Q&A: Soap star Laport raises awareness about UNHCR in Latin America

News Stories, 31 July 2009

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UNHCR Goodwill Ambassador Osvaldo Laport talks to displaced Congolese women at a clinic in North Kivu during his recent visit.

BUENOS AIRES, Argentina, July 31 (UNHCR) Since becoming a UNHCR Goodwill Ambassador in 2006, popular Uruguayan actor Osvaldo Laport has tirelessly spread awareness about the refugee agency, the work it does and the people it helps. Laport has helped raise UNHCR's profile in the Spanish-speaking world, particularly in his adopted home country of Argentina and elsewhere in Latin America, where millions follow the soap operas that he is most famous for. Earlier this year, he made his first field trip outside Latin America as a UNHCR Goodwill Ambassador, visiting the troubled province of North Kivu in the Democratic Republic of the Congo (DRC). Despite the signing of a peace agreement between the DRC government and rival groups in 2003, sporadic violence continues to rock North Kivu, where UNHCR helps many of the hundreds of thousands of internally displaced people. Laport recently talked to Public Information Officer Carolina Podestá about his work for UNHCR and his trip to North Kivu. Excerpts from the interview:

How did you get involved with UNHCR and the cause of refugees?

For some time, I had been looking for a cause to donate a percentage of the revenues from a new fragrance that carried my name. Some friends suggested UNHCR in 2004. I began to find out more and more about the agency and its work until I reached a point where I decided to get involved. One of the things which most touched me was that the majority of people under UNHCR's protection are women and children.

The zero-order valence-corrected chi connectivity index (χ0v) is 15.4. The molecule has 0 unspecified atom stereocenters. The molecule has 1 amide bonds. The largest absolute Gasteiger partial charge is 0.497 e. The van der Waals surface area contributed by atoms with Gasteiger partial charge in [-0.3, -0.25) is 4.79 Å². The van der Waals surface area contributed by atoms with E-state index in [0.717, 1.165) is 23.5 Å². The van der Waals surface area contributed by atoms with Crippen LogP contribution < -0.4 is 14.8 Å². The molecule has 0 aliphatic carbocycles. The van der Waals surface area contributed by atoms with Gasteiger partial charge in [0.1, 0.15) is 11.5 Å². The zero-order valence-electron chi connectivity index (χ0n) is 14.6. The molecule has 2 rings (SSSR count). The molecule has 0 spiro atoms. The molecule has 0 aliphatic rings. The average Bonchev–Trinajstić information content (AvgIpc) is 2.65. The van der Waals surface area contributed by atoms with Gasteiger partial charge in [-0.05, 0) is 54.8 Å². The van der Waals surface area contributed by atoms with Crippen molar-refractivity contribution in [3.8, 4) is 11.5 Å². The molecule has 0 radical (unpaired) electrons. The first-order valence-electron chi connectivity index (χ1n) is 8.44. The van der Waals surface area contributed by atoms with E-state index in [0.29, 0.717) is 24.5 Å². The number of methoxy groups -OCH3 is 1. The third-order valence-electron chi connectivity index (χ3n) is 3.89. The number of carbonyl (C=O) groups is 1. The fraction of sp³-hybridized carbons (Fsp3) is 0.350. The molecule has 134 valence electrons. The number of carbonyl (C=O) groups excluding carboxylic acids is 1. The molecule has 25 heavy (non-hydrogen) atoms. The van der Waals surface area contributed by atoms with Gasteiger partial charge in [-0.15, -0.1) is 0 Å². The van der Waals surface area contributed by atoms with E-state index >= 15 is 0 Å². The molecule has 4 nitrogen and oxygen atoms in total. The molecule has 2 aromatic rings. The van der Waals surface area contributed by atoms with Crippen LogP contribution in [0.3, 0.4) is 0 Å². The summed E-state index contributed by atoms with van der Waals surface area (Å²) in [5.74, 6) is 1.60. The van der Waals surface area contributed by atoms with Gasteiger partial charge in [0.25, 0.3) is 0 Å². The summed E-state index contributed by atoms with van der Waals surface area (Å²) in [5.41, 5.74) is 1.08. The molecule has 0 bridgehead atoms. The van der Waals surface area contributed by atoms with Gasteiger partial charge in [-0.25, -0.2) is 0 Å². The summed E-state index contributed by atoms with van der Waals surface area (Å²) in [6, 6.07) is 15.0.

What was wonderful is that at the time I was named a Goodwill Ambassador by UNHCR, my fragrance was being sold under the name, "A Time for Peace." It was a good coincidence as one of UNHCR's main objectives is the search for peace so that people fleeing their countries can some day go back.

I feel that deep down everyone in the world really wants to be able to reach out to others, hug them and make them smile. Unfortunately, there are still many men, women and children who are waiting.

You visited the eastern Congo in June. What was the situation like there?

I couldn't summarize the humanitarian situation. What I discovered was that the capacity for pain in human beings is endless and in each camp I visited, I felt shame as a human being hearing all these stories . . . [from] a community of pygmies, displaced Congolese, Rwandan and Angolan refugees, child soldiers, women who were victims of abuse . . . It's like a nightmare from which I find it hard to wake up.

What did you learn from the experience?

I'm still working out what this first field mission taught me. At first, it was coming to terms with an idea, with an unknown and remote place. Today, almost a month since my return and back among my family, I'm still struggling to cope with the emotions that I wake up with nearly every morning the images and the sadness.

When I arrived in the DRC I was a musungu (white man in Swahili), but when I left I felt like a rafiki (friend), thankful for all the warmth I received there and for so many doors opened to me by people who have lost everything. I found myself in a wonderful country where children smile because they still believe in us, the adults. And that is a huge responsibility.

As a UNHCR Goodwill Ambassador, this experience helped me to understand that there are no immediate solutions to the scale of this humanitarian tragedy, or others like it. I do think we have to work to increase the spirit of collaboration in people, so that it crosses borders and helps relieve the weight of pain that refugees have to carry.